16 Oct 2022
By Ted Hartsig
Capturing the energy of sun and wind to produce clean electricity is part of the dramatic change in power generation that sustains our human economy while limiting impacts to our fragile environment. Yet how often do we consider that we need the same environment and natural resources to protect our renewable energy infrastructure?
The establishment of healthy vegetation around and within the footprint of wind farms and solar arrays is essential for site stability and the long-term viability of these facilities. In addition, beneficial vegetation helps renewable energy installations achieve regulatory compliance and perhaps a greater degree of public acceptance. For these reasons, a well-developed, site-specific vegetation management plan provides valuable guidance to enhance the environment and support the project investment.
A sound vegetation management plan does more than instruct renewable infrastructure owners on how to grow plants at their facilities. It also provides a roadmap for establishing the ideal vegetation at each facility, managing soil to maximize plant growth, and understanding different planting zones to achieve various goals of the facility, such as visual screens, buffer areas, essential wildlife habitat, and stormwater management. A complete vegetation management plan must include other components, discussed in more detail below.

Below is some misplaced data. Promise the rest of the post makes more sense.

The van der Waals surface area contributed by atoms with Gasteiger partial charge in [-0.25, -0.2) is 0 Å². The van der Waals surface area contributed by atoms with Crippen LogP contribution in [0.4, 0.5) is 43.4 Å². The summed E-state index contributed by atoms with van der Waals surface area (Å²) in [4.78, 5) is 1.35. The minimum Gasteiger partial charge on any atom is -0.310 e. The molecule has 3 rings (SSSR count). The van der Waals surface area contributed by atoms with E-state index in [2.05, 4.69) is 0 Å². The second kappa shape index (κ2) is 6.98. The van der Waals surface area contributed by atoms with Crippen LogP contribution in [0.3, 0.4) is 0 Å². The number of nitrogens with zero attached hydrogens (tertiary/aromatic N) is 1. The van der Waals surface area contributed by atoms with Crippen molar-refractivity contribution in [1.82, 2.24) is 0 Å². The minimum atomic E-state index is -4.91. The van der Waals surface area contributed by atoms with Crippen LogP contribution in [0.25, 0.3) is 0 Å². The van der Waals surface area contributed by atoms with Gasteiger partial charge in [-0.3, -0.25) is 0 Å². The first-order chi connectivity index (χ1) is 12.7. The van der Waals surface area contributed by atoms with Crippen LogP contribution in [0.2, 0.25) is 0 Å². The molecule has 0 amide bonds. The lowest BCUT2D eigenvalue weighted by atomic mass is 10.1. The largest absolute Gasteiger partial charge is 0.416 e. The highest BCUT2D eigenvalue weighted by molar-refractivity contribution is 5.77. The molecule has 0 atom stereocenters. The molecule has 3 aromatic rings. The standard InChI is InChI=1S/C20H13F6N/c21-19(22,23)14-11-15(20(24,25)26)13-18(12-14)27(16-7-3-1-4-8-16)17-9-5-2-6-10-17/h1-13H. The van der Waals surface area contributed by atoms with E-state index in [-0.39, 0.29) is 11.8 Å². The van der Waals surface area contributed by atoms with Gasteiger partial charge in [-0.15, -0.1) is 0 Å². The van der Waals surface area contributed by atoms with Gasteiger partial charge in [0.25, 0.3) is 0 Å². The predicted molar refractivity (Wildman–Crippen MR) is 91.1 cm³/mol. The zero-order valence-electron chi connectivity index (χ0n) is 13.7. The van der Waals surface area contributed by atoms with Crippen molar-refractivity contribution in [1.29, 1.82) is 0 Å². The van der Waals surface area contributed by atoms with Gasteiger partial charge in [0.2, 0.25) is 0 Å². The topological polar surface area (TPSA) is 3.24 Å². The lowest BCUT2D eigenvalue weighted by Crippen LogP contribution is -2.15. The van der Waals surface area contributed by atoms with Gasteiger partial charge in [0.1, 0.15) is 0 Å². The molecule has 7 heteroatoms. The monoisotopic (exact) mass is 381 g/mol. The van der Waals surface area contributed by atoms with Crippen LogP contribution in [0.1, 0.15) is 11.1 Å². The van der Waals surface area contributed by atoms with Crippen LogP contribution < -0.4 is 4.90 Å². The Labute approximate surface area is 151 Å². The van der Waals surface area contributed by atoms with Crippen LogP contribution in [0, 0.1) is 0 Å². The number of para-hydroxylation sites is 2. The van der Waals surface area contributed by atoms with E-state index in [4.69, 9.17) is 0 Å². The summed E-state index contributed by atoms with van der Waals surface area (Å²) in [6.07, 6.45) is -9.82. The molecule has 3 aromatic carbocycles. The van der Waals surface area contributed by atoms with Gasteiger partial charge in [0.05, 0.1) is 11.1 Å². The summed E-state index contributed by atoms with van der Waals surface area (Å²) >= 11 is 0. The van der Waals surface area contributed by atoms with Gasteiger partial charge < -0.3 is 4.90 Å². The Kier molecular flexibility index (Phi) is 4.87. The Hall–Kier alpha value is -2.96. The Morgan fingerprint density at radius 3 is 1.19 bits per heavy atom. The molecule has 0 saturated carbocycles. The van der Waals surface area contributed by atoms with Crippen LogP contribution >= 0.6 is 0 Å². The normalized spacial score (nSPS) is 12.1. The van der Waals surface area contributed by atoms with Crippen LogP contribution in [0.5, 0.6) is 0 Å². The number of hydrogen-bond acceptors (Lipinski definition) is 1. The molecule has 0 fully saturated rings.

Research the Soil
Understanding the base foundation of the renewable energy facility will be key to understanding what type of plants will grow where. There’s an adage in vegetation restoration: “Put the right plant in the right place.” Knowing soil conditions requires knowing how they will absorb and hold water and nutrients. Past soil use can also provide information about a soil’s limitations, or it could help identify the great qualities a soil may have for sustaining plants. For a recent project at a solar facility, our team determined that past farming practices could limit early plant establishment and thus require additional management steps to be successful.
Restore and Stabilize
Site restoration and stabilization are key to maintaining the operational success of renewable energy facilities. Construction of the facility often alters the natural conditions of the environment that must be restored in a balanced manner and then maintained to prevent short- and long-term damage to the property. Soil erosion, subsidence, or even encroachment by invasive plant species can create expensive regulatory and operational problems as well as violate lease requirements for the site. Site restoration and stabilization is achieved through the successful establishment of desired vegetation.
Choose Plants Carefully
Selection of the right vegetation is essential for myriad reasons. The correct plants can protect site structures and reduce maintenance requirements such as mowing, irrigation, or weed management.
Native plants are often the most appropriate for renewable energy facilities and knowing what native plants will work best will result in great benefits. For example, low-growing plants are ideal for solar facilities. Certain combinations of plants provide full ground cover, and some species of trees will grow best for visual screening.